Our first All-Star Game newbie arrives in Thompson, the other half of the “Splash Brothers” who have Golden State rolling at midseason. While he is posting career highs with 21.7 points and 3.0 triples per game, where Thompson’s strides have been most evident are on the defensive end of the court. Just a week ago he held Harden to just 12 points while tallying five blocked shots and a steal to go along with 27 points, a performance that certainly swayed some voters his way.
Frontcourt reserves: Marc Gasol (11), LaMarcus Aldridge (11) and DeMarcus Cousins (11)
As difficult as the West’s backcourt was to select, the frontcourt might have been even tougher as two Hall of Famers (Dirk Nowitzki and Tim Duncan) and the league’s leading rebounder (DeAndre Jordan) earned a combined seven votes. Though those snubbed have an argument, it’s tough to dispute the three chosen ahead of them.
When it comes to the MVP race, Gasol is a darkhorse. The Grizzlies have been on a tear, going 62-25 since Gasol returned from injury in January 2014, and the Spaniard is leading the way on both ends of the court. In 2014-15, Gasol is averaging a career-high 19.2 points per game while also ranking in the top 10 in blocks (1.7).
Aldridge is the picture of consistency. The three-time All-Star has posted at least 21 points and eight rebounds per game in four consecutive seasons and he is well on his way to a fifth in 2014-15. Portland’s “L-Train” has the Blazers second in the Western Conference with a 31-11 record by posting 23.2 points and 10.2 rebounds per game.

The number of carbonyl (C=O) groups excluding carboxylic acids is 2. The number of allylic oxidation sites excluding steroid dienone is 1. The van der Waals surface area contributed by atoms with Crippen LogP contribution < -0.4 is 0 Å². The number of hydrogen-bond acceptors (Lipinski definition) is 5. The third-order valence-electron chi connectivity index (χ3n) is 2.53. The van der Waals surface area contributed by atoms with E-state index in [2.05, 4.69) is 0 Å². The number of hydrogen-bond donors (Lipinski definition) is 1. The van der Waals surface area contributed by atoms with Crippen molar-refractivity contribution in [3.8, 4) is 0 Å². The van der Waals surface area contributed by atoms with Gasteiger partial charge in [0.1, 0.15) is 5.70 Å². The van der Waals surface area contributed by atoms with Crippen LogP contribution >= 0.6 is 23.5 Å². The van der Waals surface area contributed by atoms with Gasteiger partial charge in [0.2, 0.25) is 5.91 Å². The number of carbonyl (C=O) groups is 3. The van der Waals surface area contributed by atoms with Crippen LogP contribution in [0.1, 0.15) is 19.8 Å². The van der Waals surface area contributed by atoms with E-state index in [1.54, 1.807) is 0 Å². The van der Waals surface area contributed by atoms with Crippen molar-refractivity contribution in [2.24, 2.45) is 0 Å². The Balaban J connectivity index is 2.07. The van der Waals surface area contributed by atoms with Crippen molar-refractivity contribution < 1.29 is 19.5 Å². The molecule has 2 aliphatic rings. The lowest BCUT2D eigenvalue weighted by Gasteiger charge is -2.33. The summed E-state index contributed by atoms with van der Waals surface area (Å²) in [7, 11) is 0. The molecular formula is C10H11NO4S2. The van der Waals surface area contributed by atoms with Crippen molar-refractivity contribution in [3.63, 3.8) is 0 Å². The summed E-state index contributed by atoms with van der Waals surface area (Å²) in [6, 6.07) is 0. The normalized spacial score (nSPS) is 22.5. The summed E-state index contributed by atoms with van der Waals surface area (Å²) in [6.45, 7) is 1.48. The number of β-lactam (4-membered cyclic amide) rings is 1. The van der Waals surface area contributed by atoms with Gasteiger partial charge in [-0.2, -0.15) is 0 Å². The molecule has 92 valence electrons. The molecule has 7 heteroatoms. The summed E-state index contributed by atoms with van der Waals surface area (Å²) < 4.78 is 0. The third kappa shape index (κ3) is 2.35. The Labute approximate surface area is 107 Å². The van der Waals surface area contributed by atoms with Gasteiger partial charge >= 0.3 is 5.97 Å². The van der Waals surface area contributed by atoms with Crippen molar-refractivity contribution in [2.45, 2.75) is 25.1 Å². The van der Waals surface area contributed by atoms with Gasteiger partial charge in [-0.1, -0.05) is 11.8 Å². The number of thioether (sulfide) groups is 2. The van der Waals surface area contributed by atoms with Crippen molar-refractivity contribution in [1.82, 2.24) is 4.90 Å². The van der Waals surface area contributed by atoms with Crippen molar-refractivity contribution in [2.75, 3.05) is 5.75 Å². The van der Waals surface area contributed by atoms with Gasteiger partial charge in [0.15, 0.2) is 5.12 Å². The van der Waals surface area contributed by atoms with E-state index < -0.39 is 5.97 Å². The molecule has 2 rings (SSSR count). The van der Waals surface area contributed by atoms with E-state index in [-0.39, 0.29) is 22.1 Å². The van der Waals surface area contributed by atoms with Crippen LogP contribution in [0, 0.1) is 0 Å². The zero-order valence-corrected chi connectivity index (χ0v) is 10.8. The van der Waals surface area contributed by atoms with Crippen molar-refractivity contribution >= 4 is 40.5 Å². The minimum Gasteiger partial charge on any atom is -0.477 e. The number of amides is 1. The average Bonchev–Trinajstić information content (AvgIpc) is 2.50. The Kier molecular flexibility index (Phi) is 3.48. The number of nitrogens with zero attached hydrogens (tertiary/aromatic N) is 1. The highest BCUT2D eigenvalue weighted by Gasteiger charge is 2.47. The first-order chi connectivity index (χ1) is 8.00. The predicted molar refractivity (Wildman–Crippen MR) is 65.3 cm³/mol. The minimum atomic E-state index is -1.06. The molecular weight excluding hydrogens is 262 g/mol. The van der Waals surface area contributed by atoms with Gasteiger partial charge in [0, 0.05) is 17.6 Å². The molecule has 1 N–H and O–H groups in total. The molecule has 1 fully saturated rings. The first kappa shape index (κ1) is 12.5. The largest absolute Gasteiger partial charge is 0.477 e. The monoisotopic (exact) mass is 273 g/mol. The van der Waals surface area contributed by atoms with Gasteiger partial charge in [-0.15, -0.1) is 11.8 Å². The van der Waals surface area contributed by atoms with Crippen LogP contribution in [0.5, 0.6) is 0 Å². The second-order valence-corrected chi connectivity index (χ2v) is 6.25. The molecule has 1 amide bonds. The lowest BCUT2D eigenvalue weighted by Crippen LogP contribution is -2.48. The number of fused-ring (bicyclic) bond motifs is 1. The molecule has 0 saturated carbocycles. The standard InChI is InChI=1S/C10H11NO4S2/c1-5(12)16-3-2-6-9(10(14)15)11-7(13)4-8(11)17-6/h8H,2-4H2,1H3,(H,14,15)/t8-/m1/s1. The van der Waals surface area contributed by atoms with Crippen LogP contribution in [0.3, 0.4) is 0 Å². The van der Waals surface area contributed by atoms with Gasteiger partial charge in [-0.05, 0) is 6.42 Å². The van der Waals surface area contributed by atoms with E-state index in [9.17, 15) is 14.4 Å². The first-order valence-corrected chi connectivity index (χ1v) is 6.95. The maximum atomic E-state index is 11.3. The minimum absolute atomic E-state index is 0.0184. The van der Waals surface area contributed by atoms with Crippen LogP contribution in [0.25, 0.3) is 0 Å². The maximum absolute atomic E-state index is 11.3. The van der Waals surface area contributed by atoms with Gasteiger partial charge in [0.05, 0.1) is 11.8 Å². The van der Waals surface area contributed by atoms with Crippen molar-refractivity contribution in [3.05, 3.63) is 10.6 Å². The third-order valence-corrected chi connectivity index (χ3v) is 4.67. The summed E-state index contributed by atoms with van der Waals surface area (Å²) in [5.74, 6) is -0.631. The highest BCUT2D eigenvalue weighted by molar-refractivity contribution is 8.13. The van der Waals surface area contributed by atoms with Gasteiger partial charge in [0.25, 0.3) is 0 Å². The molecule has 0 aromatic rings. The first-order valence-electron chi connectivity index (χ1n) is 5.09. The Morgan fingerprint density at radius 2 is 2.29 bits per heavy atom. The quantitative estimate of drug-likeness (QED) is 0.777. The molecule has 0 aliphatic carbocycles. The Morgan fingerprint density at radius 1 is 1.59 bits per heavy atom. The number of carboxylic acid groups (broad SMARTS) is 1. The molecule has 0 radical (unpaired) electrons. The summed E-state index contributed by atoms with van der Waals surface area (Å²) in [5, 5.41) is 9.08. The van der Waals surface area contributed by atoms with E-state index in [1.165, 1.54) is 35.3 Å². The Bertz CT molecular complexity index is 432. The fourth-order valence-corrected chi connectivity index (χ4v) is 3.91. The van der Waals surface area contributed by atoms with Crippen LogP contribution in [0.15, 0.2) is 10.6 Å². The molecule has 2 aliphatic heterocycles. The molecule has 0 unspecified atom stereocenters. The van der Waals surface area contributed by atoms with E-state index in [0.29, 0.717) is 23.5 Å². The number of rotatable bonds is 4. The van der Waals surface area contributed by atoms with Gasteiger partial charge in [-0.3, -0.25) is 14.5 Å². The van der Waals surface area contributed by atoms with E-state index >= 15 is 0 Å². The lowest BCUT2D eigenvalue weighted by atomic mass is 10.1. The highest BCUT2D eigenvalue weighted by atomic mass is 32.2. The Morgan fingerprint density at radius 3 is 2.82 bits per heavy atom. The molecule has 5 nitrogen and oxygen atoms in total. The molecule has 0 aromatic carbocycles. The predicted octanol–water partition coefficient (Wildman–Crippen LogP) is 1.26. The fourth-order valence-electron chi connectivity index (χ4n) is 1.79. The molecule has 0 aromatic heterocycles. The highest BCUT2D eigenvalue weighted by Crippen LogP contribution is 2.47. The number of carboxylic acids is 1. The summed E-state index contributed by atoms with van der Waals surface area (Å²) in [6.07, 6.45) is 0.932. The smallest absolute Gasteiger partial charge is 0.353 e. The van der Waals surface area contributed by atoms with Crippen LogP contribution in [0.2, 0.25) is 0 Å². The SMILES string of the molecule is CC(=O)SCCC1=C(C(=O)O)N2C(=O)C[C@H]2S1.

There might not be a more dominant offensive force in the paint than Cousins, whose numbers jump off the page. This is his first selection, but if Cousins continues to average more than 23 points, 12 rebounds, three assists and 1.5 blocks per game he will be a staple for the midseason exhibition in years to come.
Backcourt starters: John Wall (15), Jimmy Butler (15)
Wall has blossomed into a star during the past two seasons and the voters, naming him a starter on 14 of the 15 ballots, as well as fans around the league have taken notice. The league leader in assists with 10 per game, Wall is the prototypical floor general who makes others better. His skills on both ends of the court have the Wizards in second place in the Eastern Conference with hopes of a deep postseason run.